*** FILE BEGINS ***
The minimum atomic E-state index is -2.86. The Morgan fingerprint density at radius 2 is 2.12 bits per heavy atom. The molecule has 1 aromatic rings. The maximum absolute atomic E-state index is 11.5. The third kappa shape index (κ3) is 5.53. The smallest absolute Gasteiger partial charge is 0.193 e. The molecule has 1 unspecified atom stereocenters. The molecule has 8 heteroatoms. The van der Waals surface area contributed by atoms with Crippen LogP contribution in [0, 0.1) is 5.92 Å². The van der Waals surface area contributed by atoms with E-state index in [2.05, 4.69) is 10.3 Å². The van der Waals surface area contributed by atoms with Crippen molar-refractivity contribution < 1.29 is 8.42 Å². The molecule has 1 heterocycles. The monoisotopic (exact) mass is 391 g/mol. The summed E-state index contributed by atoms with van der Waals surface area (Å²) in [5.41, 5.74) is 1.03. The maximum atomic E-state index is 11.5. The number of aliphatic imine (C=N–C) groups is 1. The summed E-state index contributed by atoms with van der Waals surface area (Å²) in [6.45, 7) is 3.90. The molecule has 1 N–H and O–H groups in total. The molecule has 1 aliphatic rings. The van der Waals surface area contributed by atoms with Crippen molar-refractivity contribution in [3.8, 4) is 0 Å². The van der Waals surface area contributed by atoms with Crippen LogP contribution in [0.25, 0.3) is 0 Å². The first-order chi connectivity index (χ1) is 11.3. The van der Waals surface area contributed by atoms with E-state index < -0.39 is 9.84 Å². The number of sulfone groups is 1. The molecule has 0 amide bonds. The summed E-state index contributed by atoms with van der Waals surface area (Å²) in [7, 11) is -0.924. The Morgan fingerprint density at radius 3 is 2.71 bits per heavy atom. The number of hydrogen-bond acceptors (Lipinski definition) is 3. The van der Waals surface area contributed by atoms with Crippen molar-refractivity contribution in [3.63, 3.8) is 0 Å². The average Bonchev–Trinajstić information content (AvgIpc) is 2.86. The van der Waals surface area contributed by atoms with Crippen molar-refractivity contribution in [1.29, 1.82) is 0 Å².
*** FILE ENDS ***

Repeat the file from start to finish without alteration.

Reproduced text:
The minimum atomic E-state index is -2.86. The Morgan fingerprint density at radius 2 is 2.12 bits per heavy atom. The molecule has 1 aromatic rings. The maximum absolute atomic E-state index is 11.5. The third kappa shape index (κ3) is 5.53. The smallest absolute Gasteiger partial charge is 0.193 e. The molecule has 1 unspecified atom stereocenters. The molecule has 8 heteroatoms. The van der Waals surface area contributed by atoms with Crippen LogP contribution in [0, 0.1) is 5.92 Å². The van der Waals surface area contributed by atoms with E-state index in [2.05, 4.69) is 10.3 Å². The van der Waals surface area contributed by atoms with Crippen molar-refractivity contribution < 1.29 is 8.42 Å². The molecule has 1 heterocycles. The monoisotopic (exact) mass is 391 g/mol. The summed E-state index contributed by atoms with van der Waals surface area (Å²) in [5.41, 5.74) is 1.03. The maximum atomic E-state index is 11.5. The number of aliphatic imine (C=N–C) groups is 1. The summed E-state index contributed by atoms with van der Waals surface area (Å²) in [6.45, 7) is 3.90. The molecule has 1 N–H and O–H groups in total. The molecule has 1 aliphatic rings. The van der Waals surface area contributed by atoms with Crippen molar-refractivity contribution in [3.8, 4) is 0 Å². The van der Waals surface area contributed by atoms with Crippen LogP contribution in [0.25, 0.3) is 0 Å². The first-order chi connectivity index (χ1) is 11.3. The van der Waals surface area contributed by atoms with E-state index < -0.39 is 9.84 Å². The number of sulfone groups is 1. The molecule has 0 amide bonds. The summed E-state index contributed by atoms with van der Waals surface area (Å²) in [7, 11) is -0.924. The Morgan fingerprint density at radius 3 is 2.71 bits per heavy atom. The number of hydrogen-bond acceptors (Lipinski definition) is 3. The van der Waals surface area contributed by atoms with Crippen molar-refractivity contribution in [3.63, 3.8) is 0 Å². The average Bonchev–Trinajstić information content (AvgIpc) is 2.86. The van der Waals surface area contributed by atoms with Crippen molar-refractivity contribution in [1.29, 1.82) is 0 Å².